NaCole Cole is a big dreamer, but even she didn’t dream this big.
At her high school graduation, Cole had what was probably the best surprise of her lifetime. Cole learned she was the winner of the $40,000 Best of the Best Scholarship presented by Simon Youth Foundation.
This is an outstanding accomplishment for any student. However, a look at Cole’s path to this honor, makes this accomplishment an even bigger surprise and blessing.
Cole dropped out of high school 20 years ago. Her mother was a drug addict, and Cole just checked out. She ran way from home, and for a while lived at the Wichita Children’s Home. While she wasn’t a teenager mother, let’s just say it took Cole years to get her life in order.
When you meet Cole, you’ll see aconfident, outgoing and articulate young woman and never guess she hadn’t completed high school. Because of this strenght of personality, Cole says it’s been easy to find and keep a jobs. On the application where they ask,” did you graduate high school,” she always indicated yes, and rarely did anyone check or ask for proof.
She’s worked mostly in customer service jobs where the pay was so-so, but the turnover is high. It wasn’t minimum wage, but it wasn’t where Cole wanted to be.
With out much family support, Cole kept starting and stopping on her goal to graduate high school. It actually took her 10 years., because she’d quit and at the encouragement of a friend or family member, decide to just get a GED. But ultimately, Cole said she knew she wanted a l diploma.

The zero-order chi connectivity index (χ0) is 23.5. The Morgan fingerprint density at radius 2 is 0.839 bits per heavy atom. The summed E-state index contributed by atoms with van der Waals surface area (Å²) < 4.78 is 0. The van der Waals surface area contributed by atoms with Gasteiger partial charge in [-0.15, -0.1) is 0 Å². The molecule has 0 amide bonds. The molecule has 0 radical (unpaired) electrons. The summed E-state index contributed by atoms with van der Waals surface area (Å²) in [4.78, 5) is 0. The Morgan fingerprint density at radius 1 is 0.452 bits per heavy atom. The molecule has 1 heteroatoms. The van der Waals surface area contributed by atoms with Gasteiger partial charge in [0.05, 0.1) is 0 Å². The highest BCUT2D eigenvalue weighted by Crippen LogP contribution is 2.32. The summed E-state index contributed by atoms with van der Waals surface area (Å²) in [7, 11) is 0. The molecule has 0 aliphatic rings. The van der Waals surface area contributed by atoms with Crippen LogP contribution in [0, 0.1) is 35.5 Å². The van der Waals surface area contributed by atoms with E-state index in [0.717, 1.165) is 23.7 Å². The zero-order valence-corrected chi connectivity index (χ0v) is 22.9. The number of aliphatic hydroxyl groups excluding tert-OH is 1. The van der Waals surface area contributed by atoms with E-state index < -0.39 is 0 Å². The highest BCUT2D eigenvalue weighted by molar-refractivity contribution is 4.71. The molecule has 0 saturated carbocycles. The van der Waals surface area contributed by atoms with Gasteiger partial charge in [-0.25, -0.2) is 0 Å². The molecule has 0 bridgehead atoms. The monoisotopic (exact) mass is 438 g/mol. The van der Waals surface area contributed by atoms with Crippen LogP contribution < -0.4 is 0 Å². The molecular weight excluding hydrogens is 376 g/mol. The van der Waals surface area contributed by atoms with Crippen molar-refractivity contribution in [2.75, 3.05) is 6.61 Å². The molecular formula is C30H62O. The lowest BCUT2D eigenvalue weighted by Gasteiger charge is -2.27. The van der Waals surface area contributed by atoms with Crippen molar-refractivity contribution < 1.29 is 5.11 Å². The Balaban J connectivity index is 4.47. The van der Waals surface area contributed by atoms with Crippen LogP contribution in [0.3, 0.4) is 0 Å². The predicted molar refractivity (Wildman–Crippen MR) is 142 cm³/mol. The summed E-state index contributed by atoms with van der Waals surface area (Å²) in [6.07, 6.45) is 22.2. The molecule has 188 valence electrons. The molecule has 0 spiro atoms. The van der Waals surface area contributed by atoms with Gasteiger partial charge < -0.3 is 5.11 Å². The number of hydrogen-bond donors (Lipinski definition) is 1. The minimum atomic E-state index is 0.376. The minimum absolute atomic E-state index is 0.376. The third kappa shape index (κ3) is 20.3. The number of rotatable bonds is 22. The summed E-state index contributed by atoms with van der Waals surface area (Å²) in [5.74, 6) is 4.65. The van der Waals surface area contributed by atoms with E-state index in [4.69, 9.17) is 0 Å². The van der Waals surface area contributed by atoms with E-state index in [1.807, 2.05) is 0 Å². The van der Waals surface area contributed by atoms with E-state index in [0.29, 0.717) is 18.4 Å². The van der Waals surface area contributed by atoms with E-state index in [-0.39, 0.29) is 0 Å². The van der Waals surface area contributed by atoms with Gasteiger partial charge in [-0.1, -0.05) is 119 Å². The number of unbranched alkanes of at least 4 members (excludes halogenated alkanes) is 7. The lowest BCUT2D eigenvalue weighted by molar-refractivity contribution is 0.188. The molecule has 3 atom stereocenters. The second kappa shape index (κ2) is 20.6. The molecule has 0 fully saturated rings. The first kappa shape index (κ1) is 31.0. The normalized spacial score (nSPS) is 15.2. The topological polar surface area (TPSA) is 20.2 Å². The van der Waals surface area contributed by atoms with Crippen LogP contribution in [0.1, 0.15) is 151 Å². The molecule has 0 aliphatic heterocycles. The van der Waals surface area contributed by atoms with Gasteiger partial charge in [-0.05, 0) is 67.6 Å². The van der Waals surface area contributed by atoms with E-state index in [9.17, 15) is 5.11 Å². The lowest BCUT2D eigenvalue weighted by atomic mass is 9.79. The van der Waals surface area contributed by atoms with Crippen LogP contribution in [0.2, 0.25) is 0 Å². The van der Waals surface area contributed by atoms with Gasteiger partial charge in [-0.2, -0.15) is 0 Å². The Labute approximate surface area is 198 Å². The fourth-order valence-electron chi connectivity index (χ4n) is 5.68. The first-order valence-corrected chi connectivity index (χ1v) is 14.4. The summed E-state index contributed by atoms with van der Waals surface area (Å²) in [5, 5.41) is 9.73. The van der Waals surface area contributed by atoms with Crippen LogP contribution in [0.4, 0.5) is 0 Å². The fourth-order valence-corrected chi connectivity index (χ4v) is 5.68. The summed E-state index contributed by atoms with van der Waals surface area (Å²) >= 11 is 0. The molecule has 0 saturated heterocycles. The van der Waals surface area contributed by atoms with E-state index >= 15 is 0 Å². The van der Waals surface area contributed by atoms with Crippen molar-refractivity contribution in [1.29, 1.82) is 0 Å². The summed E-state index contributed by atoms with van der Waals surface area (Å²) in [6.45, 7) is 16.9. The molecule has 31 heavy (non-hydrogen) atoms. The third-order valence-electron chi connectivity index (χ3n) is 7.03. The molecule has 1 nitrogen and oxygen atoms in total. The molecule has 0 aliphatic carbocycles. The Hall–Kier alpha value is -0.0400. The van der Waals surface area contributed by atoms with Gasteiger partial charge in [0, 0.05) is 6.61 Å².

She found her way to the Wichita Learning Center, a high school for adults 18 and over. Students are able to work at home at their own pace, but when they want to or need assistance, they can come in and work with the program staff. The school is one of several special educational programs located at the Chester I Lewis School, in what older folks still refer to as Mathewson; or Northeast Magnet, if you’re not quite as old.
Last year, the School Board almost closed the Learning Center Program but Cole led a protest in front of the School District’s Administrative Offices. The school was funded for another year and this year they’ve almost tripled their numbdf of graduates from 13 to 38.
That’s because word is getting around about how the program helps students. “It’s like a family here,” says Cole.
It was this family that wrapped their arms around Cole and helped keep her on track despite the things going on in her.
Last year, her grandmother — the one stable and supportive force in her life – died. This year, as she was working to complete the two classes she needed to graduate, her youngest son was hit by a car on East 13th St.
He needed to go to Nebraska for months of medical care, and Cole packed up and went with him. With all this going on, she still finished her classes on time and graduated with her class.
It is this kind of commitment that made Simon Youth foundation select Cole for their annual Best of the Best Scholarship. The foundation usually awards two $7,000 per year, four year renewable scholarships to two students at each of the Simon Associated Adult learning programs. Going into graduation, Cole was feeling pretty optimistic about her chance to win one of those scholarships. Instead she was awarded a scholarship worth $10,000 per year for four years,, with an option for a 5th Year at $10,000. Simon only selects one student from their 30 Learning Programs to receive this recognition.
Cole wants to earn a Phd. in Psychology and open a home for teenage girls who’ve had it tough coming up, kind of like her. She plans to attend Butler County Community College in the Fall, then on to Wichita State.